Amid the thousands of lawsuits currently pending against pharmaceutical giant Johnson & Johnson for injuries allegedly caused by asbestos contamination in the company’s talc products, a panel of experts convened by the U.S. Food and Drug Administration said this week that any level of asbestos in talc that could be inhaled by consumers should be considered toxic. If you or someone you know has been diagnosed with ovarian cancer, mesothelioma or another serious medical condition you believe to be related to asbestos contamination in talcum powder, don’t hesitate to seek legal help. An experienced talcum powder cancer lawyer can evaluate your case and determine whether you are eligible to file a claim against the manufacturer for compensation.
On February 4, the FDA held a long-awaited hearing to discuss the best methods for testing products that contain talc, a naturally occurring mineral that in powdered form has been widely used in baby powder products for decades. According to the FDA, “Talc is an ingredient used in many cosmetics, from baby powder to blush. From time to time, FDA has received questions about its safety and whether talc contains harmful contaminants, such as asbestos.” Asbestos is also a naturally occurring mineral and it can be found in close proximity to talc in the earth, which is how asbestos contamination in talc products can occur. However, unlike talc, asbestos is a known carcinogen, which means it can cause cancer in those exposed to the mineral.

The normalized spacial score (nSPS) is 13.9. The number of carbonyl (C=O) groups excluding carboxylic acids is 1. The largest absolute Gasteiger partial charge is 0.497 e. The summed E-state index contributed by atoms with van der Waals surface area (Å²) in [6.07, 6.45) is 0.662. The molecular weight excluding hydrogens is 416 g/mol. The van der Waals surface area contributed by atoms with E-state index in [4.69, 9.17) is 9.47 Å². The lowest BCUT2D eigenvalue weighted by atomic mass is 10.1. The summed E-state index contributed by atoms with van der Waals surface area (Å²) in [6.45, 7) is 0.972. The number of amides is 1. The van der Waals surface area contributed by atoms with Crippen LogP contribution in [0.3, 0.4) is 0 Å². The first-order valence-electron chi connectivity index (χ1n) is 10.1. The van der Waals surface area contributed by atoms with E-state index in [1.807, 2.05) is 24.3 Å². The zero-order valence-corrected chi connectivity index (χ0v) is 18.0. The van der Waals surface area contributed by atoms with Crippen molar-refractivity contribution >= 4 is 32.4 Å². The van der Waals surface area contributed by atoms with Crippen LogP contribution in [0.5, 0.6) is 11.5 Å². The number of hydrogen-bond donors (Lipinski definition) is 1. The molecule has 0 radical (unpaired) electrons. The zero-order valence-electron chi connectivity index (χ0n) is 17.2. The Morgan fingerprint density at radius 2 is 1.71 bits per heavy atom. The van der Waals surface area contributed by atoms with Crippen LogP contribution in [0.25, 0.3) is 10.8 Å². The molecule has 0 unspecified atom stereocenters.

Before the talcum powder testing hearing, the FDA’s Interagency Working Group on Asbestos in Consumer Products released preliminary testing recommendations for the agency to consider. According to the group, any mineral particles in talcum powder products that are small enough to be inhaled into the lungs should be considered potentially toxic to consumers, even if the particles don’t technically qualify as asbestos. The group also noted that asbestos and minerals that look like asbestos pose a similar risk of health problems and that distinguishing between them is therefore unimportant. At the hearing, experts reported that all elongated mineral particles (EMPs), asbestos included, appear to have the ability to cause cancer and other diseases when inhaled.
The FDA’s talcum powder testing hearing comes on the heels of a nationwide recall of Johnson & Johnson’s widely used Baby Powder last October. The recall was issued after testing found asbestos particles in a bottle of J&J’s talc-based Baby Powder purchased from an online retailer and the recall affected about 33,000 talcum powder bottles sold in stores across the country. Despite these findings and the talcum powder recall that followed, Johnson & Johnson has maintained that its talc-based Baby Powder and Shower-to-Shower Body Powder products don’t contain asbestos and has even gone so far as to call into question the findings of FDA investigators.
Talcum powder has been used by women across the country for decades as a cosmetic and feminine hygiene product and Johnson & Johnson currently faces approximately 15,000 talcum powder lawsuits filed on behalf of women who have been diagnosed with ovarian cancer, mesothelioma and other potentially life-threatening conditions they believe were caused by talc-based products. Each lawsuit involves similar allegations that regular exposure to asbestos in talcum powder caused these significant injuries and evidence uncovered during the ongoing talcum powder litigation suggests that Johnson & Johnson actually knew for years that asbestos may be present in talc-based powders and that it could increase the risk of cancer among women who use the powders for feminine hygiene purposes. Still, J&J has refused to provide adequate warnings to consumers about the potential risk of cancer from talcum powder.